Philanthropy is a little bit like the Döberitzer Heide in the state of Brandenburg: wide and open. Donors often enter the field because they want to give back to society, or perhaps they are passionate about a cause… and/or their tax advisor. Many people have written articles about the reasons for giving.
But how do foundation CEOs, project managers, third-sector analysts and philanthropy advisors end up in this sector? Looking at my own biography I sometimes wonder how I ran ashore in philanthropy-land following a degree in North American studies and anthropology and my first job with an education NGO. Yes, there are some hints there and I had some useful skills on board for exploring the land but nevertheless I would not have been able to tell you at the end of the university that philanthropy-land was the land I wanted to travel to. Talking with other people in the field I get a sense that this experience is true for many. There may be variations between countries with a stronger philanthropic tradition and others, but overall you hear similar career stories.
It is also true that the professionalization of the field is growing. There are various university programs for not-for-profit management that also cover aspects of philanthropy. In Germany you get a sense that this is one of the fields with the highest growth rates of masters programs: Berlin, Heidelberg, Munster, Osnabruck, Friedrichshafen, etc. It looks like we do not have to worry about the future of field.
It is interesting that the landscape also includes a great variety of further education institutions. The Association of German Foundations and the Stifterverband run a foundation academy that offers a variety of certified courses. In addition faith-based welfare organizations offer special foundation management courses because they often run many foundations under their umbrella. Such a diverse landscape must also reflect a demand for such expertise.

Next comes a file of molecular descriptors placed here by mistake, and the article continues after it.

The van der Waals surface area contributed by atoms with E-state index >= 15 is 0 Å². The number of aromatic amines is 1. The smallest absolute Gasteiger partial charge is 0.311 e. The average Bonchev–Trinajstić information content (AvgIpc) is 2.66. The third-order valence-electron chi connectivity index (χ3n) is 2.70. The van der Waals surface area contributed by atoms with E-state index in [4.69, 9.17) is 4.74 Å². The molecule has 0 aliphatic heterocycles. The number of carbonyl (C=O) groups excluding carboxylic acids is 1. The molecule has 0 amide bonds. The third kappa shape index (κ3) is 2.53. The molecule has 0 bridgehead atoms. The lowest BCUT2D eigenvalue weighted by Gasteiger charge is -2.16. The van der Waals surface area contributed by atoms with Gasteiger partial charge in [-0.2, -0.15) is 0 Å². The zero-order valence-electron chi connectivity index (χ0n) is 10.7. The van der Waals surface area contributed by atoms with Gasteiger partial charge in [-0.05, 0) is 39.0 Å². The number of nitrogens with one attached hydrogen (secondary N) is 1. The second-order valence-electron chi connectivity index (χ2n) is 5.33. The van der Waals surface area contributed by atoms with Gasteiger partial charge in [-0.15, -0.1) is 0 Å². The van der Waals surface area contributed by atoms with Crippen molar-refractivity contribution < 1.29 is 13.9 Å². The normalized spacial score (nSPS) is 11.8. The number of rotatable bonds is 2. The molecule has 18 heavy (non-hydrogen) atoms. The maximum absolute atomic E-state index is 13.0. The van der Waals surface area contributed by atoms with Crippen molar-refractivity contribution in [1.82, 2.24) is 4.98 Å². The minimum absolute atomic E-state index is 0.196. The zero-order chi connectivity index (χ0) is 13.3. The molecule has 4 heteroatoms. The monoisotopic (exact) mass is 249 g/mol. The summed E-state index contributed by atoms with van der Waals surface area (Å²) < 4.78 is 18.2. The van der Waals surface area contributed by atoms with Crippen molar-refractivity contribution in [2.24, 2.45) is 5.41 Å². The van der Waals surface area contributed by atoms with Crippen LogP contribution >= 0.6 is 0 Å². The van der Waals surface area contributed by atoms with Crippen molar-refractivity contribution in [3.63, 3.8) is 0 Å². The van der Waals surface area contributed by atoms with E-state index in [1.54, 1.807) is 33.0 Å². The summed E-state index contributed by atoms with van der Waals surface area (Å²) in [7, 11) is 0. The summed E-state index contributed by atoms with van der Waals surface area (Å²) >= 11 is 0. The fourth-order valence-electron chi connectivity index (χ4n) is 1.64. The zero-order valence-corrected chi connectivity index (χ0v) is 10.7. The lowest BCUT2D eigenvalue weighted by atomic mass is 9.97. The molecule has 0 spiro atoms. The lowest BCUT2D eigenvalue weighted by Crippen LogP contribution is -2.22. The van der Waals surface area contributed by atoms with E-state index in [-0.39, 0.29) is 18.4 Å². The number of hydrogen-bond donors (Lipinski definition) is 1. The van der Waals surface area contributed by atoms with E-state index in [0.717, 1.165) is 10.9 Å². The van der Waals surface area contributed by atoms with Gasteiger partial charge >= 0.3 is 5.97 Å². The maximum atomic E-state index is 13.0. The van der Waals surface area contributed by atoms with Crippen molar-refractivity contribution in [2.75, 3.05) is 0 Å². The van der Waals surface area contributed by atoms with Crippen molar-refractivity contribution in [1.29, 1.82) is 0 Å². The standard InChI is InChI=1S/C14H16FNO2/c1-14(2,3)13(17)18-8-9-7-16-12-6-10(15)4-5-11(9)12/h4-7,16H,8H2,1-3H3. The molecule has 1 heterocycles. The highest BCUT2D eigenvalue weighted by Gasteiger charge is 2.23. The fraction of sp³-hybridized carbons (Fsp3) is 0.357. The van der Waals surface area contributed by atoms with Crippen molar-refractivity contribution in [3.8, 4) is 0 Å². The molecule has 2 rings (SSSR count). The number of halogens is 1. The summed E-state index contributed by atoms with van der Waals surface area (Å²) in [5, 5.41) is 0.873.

In December I was asked to teach a session at one of the latest additions to this landscape. Last autumn, the Stiftungszentrum Munich, the Fundraising Akademie and Phineo launched a further education program for philanthropy advisors. The target group of the program is people that advise or want to advise individuals, families, foundations and corporations on their giving. An interesting feature of this program is that it combines knowledge on the field with skills and tools. What are the skills you need to work in philanthropy? Managing a project? Leading a focused conversation? Analysing a not-for- profit? Empathy? The program in Munich is a pilot and still running. It will be interesting to see how the curriculum will be adapted after the first class ends the course.
I am wondering whether I would have taken different roads in philanthropy-land after such a program? Would it have helped me to avoid some of the mistakes I have made that actually turned out to be some of the biggest learning experiences? It will be interesting to see how philanthropy will change through this diverse landscape of educational programs and its graduates.
Michael Alberg-Seberich is managing partner of Active Philanthropy